Stick To Your Guns are a powerhouse of unconditional love, but with fire in their hearts and a determination to wake others up from blindly obeying, especially when it results in harm. Listen to the Better Ash Than Dust EP for examples of this in action, such as “Universal Language”.

“I can’t believe you will not see
The ones you’ve come to hate
Are just like you and me”

Wake Up Calls

Several other artists and songs come to mind by way of passionately and aggressively trying to wake people up, to face reality and ask questions. When I hear the authenticity behind the causes that these artists stand for, to me it make perfect sense for their music to express very strong and loud messages.

The song we mentioned earlier, While She Sleeps by “Silence Speaks”, is urging us to reconnect with each other human-to-human instead of indifference (“when did our veins run numb?”) and make a difference through connection versus segregation and separation.

“Tear the borders break the walls
Take us back to when we’re all
Together as one, taught to love
Born to live and let go”

‘s “Intuition” is another passionate wake-up call of a song. When the artist feels that the information they are sharing has damaging or painful consequences if not heard or understood, it naturally comes outward with force. Northlane want us to question everything that we’ve been taught, with the purpose of finding ourselves, and to be alive in your life versus just going through motions.

Find your

‘ song “Gravity” even starts with the statement; that it is a wake-up call, which again makes perfect sense to be something expressed with force and volume behind it. People don’t get easily ‘woken up’ with whispers. The demand for people to pay attention to what’s going on around them is needing to be loud and clear. It also speaks about the empowered state of facing something difficult, which is another area where heavy music goes.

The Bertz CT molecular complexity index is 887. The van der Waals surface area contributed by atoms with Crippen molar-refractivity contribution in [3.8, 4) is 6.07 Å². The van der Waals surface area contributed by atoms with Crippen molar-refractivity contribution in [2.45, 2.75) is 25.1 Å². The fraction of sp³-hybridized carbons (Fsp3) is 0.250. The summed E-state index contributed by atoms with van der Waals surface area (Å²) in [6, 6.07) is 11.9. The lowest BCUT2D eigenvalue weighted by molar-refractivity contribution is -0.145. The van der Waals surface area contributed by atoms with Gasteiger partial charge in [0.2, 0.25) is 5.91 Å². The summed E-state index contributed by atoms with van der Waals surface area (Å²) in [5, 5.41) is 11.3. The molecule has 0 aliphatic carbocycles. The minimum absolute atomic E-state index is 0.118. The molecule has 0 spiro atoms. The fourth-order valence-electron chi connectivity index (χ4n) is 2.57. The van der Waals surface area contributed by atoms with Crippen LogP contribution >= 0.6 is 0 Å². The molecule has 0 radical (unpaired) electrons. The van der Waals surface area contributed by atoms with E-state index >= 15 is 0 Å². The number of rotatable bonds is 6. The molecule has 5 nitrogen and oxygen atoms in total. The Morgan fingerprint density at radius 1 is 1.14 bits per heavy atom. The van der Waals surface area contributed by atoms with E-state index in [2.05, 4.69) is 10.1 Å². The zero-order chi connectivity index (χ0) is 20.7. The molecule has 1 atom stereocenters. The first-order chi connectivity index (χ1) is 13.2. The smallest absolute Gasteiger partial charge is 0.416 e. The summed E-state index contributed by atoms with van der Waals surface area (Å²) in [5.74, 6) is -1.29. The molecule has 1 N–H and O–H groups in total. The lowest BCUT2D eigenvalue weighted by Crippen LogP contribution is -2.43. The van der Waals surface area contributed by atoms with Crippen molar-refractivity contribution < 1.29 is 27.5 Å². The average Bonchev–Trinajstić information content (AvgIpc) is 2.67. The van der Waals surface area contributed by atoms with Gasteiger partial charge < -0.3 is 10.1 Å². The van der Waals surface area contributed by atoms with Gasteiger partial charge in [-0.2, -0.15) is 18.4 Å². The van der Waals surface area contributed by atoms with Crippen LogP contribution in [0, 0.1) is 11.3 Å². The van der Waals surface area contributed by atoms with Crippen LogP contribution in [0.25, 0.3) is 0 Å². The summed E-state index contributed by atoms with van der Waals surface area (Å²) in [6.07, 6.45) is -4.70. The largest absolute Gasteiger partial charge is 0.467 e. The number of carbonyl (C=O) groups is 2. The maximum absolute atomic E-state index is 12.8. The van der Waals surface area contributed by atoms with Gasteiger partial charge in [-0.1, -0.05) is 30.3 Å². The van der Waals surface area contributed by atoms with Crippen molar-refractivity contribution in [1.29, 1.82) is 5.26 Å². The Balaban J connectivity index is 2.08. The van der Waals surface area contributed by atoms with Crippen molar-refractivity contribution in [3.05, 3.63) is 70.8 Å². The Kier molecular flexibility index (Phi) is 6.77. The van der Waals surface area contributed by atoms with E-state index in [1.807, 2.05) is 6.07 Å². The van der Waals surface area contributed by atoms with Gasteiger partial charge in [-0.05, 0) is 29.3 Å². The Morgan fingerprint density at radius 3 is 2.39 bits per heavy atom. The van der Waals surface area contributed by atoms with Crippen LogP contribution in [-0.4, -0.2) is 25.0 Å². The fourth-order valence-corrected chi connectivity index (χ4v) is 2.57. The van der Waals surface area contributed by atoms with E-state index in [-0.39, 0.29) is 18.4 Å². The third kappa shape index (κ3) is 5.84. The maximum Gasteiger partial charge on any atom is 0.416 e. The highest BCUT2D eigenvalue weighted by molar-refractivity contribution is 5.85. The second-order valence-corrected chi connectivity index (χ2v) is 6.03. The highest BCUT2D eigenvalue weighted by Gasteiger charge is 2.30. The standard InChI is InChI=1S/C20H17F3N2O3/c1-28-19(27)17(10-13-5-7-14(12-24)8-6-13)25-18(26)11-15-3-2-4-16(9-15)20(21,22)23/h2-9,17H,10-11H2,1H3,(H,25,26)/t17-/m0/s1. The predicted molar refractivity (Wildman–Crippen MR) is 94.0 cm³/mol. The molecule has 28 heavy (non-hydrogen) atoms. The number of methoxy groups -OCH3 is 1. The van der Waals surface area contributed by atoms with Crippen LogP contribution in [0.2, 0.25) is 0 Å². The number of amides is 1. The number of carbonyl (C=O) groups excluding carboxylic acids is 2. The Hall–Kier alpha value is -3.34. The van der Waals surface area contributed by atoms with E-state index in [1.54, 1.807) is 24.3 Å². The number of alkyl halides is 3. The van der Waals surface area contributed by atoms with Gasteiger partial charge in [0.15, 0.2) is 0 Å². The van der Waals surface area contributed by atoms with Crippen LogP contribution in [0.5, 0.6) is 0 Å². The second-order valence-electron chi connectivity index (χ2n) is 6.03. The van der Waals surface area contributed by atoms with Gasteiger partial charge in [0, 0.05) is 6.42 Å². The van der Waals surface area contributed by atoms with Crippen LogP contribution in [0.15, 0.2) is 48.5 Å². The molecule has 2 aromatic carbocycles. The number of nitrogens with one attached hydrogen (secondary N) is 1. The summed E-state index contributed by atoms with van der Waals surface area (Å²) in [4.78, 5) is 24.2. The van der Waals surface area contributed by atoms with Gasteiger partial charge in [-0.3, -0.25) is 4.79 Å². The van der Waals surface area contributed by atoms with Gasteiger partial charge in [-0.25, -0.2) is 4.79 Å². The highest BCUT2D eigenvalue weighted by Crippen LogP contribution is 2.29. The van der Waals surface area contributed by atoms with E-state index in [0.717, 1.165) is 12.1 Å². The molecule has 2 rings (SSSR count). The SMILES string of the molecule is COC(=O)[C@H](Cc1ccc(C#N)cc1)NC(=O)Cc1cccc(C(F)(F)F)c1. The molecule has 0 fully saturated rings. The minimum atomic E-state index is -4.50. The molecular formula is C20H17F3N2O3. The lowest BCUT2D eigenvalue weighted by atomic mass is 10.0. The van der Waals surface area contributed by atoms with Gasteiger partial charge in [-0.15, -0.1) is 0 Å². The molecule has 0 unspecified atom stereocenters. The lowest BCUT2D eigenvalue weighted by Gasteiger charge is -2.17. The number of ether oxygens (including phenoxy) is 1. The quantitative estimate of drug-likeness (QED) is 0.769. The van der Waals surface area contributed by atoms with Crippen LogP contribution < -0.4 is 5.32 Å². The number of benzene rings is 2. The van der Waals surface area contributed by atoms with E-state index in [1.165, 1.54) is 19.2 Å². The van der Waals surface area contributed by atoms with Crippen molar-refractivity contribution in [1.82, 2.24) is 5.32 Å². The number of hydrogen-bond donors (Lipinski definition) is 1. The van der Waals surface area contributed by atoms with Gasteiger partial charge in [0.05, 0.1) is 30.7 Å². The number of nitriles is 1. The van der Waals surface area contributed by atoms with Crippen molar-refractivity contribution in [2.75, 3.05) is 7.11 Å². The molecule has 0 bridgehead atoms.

“So stand your ground
The earth will shake
So twist the knife
Cause I am finally awake”

Facing Difficulty

Bring Me The Horizon speak about confronting difficulty and darkness in songs like “Doomed”. There are quieter sections in the song that seem to express a deep low and defeat, with the ‘fight’ coming in in the heavier parts. Bring Me The Horizon’s That’s The Spirit album was described as being a focus upon embracing the dark, to celebrate it as a means of growth and enlightenment. Bring Me The Horizon often speak about using things like hate as inspiration to change for the better.

“So leave the light on, I’m coming home
It’s getting darker, but I’ll carry on
The sun don’t shine, but it never did
And when it rains, it fucking pours
But I think I like it
And you know that I’m in love with the mess
I think I like it”

If someone is drowning metaphorically in pain or sadness, they’ll be flailing wildly or preparing to meet their doom. Lilac Lungs spoke about this metaphor from a stance of fear and quiet defeat (“I think I’ll sink a little more”), before gaining power in their own way. Others may go down fighting, like Bring Me The Horizon (“Save me from myself. Don’t let me drown!”).

Just Listen

Above all just listen to what’s being shared. Even if it’s not immediately pleasurable to your ears or your soul.

It’s a natural progression for artists to have strong passionate feelings and then express them in powerful songs that are (deliberately) hard to ignore. For some it may not feel right at all to use piano and clean vocals (for example) to share their potent message.

Going beyond the sound alone, and into what is being expressed by the artist can help to understand, relate and appreciate the choices for their music. These are intelligent songs, that carry a whole lot of heart, attempting to wake us up into living lives we can be proud of and making peace with all that we are.


Kel Burch

Creator and caretaker of Depth Mag, Kel uses her superpowers of empathy, word-weaving, and feeling everything deeply, to immerse herself in music before returning to reality to write about her experience with it. [Loved the read? Shout Kel a latte.]